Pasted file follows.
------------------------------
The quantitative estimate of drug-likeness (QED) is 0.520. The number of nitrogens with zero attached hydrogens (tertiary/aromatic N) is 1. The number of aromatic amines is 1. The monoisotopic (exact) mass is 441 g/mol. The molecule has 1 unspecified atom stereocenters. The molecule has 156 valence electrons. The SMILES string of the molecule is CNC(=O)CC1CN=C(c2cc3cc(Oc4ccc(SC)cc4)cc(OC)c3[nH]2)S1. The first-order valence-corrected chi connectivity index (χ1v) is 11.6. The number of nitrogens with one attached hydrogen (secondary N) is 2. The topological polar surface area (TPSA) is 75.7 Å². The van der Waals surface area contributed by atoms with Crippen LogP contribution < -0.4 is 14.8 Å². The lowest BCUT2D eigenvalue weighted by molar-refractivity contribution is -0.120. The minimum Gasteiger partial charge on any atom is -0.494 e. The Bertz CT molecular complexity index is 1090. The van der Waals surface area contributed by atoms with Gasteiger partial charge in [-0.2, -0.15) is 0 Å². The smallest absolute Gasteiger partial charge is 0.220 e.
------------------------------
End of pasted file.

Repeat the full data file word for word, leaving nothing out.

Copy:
The quantitative estimate of drug-likeness (QED) is 0.520. The number of nitrogens with zero attached hydrogens (tertiary/aromatic N) is 1. The number of aromatic amines is 1. The monoisotopic (exact) mass is 441 g/mol. The molecule has 1 unspecified atom stereocenters. The molecule has 156 valence electrons. The SMILES string of the molecule is CNC(=O)CC1CN=C(c2cc3cc(Oc4ccc(SC)cc4)cc(OC)c3[nH]2)S1. The first-order valence-corrected chi connectivity index (χ1v) is 11.6. The number of nitrogens with one attached hydrogen (secondary N) is 2. The topological polar surface area (TPSA) is 75.7 Å². The van der Waals surface area contributed by atoms with Crippen LogP contribution < -0.4 is 14.8 Å². The lowest BCUT2D eigenvalue weighted by molar-refractivity contribution is -0.120. The minimum Gasteiger partial charge on any atom is -0.494 e. The Bertz CT molecular complexity index is 1090. The van der Waals surface area contributed by atoms with Gasteiger partial charge in [-0.2, -0.15) is 0 Å². The smallest absolute Gasteiger partial charge is 0.220 e.